“We’re just two lost souls, swimming in a fishbowl. Year after year.” – Pink Floyd Wish You Were Here
In October of 2016, I flew to New York City for a coach training weekend. I landed at LaGuardia and found my way out of that mess of an airport.
I was tired.
I was hungry.
And honestly, I needed a drink.
I checked in on Facebook from the airport with a message that read something like “Here we go again. Waiting on my taxi.” I always looked forward to our weekends because I was able to get out of South Alabama, and I also was able to reconnect with some of my favorite members of the human race – my beautiful Accomplishment Coaching family.
I’m standing out in the taxi line and there was a bit of a nip in the air. It was October after all, so fall was in full swing.
I’m standing there maybe 20 minutes when I get a call from my friend and teammate Shana.
“Cancel your taxi. I’m driving right by there and I can pick you up and take you to your hotel.” A beautiful gesture from a beautiful soul.
Speaking of; Shana, if you’re reading this, I’d love to reconnect. I miss you.
We had a lovely conversation as we drove from Queens to my hotel in the Financial District in Lower Manhattan. We spoke about coaching and life. We made jokes about our teammates and the other coaches in the program.
It was a lovely conversation.
During the ride, I look over at her, and she’s got a worried look on her face.
“I think I missed my turn,” she says. The next thing she did was something that will connect us for the rest of our lives.
Keep in mind, it’s late evening on a Friday in October. Traffic wasn’t bad, but it’s still New York City. And at the time I was living in a city where the main road is a 13-mile long circle.
Seriously, google Ross Clark Circle in Dothan, Alabama.
What Shana did was make a U-Turn across six lanes on Water Street in Downtown Manhattan. To her defense, there was no traffic. But still, this maneuver did something to me that I can’t quite describe. It may have involved soiled underwear. I can neither confirm nor deny this.
The human race is like a giant jigsaw puzzle. We all fit in whether we like it or not. But the more we face and accept the fact that we’re all lost souls swimming in the same fishbowl, year after year, the sooner we can accept our piece in the puzzle.
We all have these people in our lives. These people with whom we’re inextricably connected. These people when we reconnect with them, it’s like they’ve never been out of our lives.
These people are your soul tribe.
Last week, I had a beautiful dinner with some friends I have written about before. Two of whom drove out to Stamford from the Bronx, and one of whom took the train from New York City.
It was a beautiful time and we bonded on a level I haven’t felt in many years.
I referenced that iconic Pink Floyd line earlier in this piece. And so many of the songs that they wrote and recorded over the years were about human connection.
One of their best was a sprawling epic of a song that’s less rock song and more rock and roll symphony. The song is called Shine On You Crazy Diamond. As much as I love David Gilmour’s guitar solos in songs like Comfortably Numb, Shine I believe features the four most famous notes he ever played.
There’s a long droning keyboard introduction that lasts several minutes. This is all before those four notes…
The song was written primarily by Gilmour about a man named Syd Barrett. Barrett was one of the original founding members of Pink Floyd and their original lead guitarist and lead vocalist. And he wrote some of their best early songs.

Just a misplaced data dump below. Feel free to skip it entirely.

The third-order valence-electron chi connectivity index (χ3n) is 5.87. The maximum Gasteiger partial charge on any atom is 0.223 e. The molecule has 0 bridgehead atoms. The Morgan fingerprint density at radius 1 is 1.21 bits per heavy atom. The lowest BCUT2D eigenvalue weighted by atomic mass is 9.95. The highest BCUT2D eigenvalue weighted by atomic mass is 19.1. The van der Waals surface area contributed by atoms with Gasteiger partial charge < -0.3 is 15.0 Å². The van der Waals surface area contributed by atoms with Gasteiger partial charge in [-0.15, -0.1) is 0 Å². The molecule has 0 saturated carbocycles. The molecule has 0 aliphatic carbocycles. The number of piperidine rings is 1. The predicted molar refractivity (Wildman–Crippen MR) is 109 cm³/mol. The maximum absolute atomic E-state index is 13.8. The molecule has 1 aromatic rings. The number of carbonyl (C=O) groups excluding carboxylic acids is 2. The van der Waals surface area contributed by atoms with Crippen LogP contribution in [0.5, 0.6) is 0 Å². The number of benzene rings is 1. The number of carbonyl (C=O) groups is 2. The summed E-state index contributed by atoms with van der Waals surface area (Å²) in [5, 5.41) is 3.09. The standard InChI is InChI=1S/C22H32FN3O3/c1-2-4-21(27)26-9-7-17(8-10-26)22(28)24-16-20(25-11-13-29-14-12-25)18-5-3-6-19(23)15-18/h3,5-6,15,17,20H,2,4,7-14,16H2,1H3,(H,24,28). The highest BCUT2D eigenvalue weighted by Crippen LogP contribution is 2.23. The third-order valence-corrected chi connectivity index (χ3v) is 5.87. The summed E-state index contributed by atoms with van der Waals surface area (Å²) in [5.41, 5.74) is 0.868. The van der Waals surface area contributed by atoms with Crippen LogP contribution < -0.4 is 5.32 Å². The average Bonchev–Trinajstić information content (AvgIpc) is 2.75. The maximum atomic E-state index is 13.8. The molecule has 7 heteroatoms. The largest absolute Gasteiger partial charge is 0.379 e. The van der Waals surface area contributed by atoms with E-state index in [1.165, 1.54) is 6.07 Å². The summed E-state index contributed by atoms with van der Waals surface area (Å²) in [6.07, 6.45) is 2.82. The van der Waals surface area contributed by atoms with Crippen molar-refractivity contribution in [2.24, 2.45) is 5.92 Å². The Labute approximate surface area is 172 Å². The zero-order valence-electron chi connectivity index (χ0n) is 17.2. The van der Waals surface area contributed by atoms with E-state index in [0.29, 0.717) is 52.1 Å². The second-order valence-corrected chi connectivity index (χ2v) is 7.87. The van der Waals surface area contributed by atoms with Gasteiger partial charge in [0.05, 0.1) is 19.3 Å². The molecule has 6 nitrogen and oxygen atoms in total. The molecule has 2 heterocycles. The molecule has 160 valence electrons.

But Barrett – to be frank – he lost his mind. He was heavy into LSD and this along with suspected mental illness led him to be ousted from the band and replaced by Gilmour.
The remaining band members always admired Barrett’s creativity and his guitar skills. While he faded into the back of the room for a while – eventually leaving the music business for good in the mid 70s – he remained deeply connected with his former bandmates.
Just because you’re no longer in someone’s physical presence doesn’t mean you’re no longer in someone’s life.
Barrett was part of the Pink Floyd soul tribe. And remained so until he died in 2006.
Even though I haven’t spoken with Shana in over a year, she’s still part of my soul tribe.
A soul tribe isn’t something I’ve always had. In fact, this is a relatively new experience for me.
I’ll never forget this. I was in my senior year of high school and I would eat lunch alone. I did this every day until the day the uber adorable head cheerleader came to my table and invited me to the cool kids’ table.
I didn’t think I deserved it, but I accepted.
Two weeks later, that table was empty yet again.
“F*** this!” I chose at that moment that people weren’t to be trusted. That people weren’t to be accepted into my life.
Ryan Hall was a lone wolf! And dang it, it was going to stay that way!
But as I’ve gotten older, I’ve discovered that I DO have a soul tribe. I belong with these people. I’m accepted by these people. And I am loved by these people.
I love my soul tribe.
My soul tribe has helped me navigate some terrifying waters as of late. Dealing with my sister going through cancer treatment over a thousand miles away, my eviction and living situation, my money woes – they’ve helped me through a lot.
And I wouldn’t have been able to survive this year without them.
My challenge for you is to look at the people in your life. And see who your soul tribe is.
Connect with them.
And love them.
It’s like the old African proverb states: “If you want to fast, go alone. If you want to far, go together.”
Life is way too short for lost souls in fishbowls.
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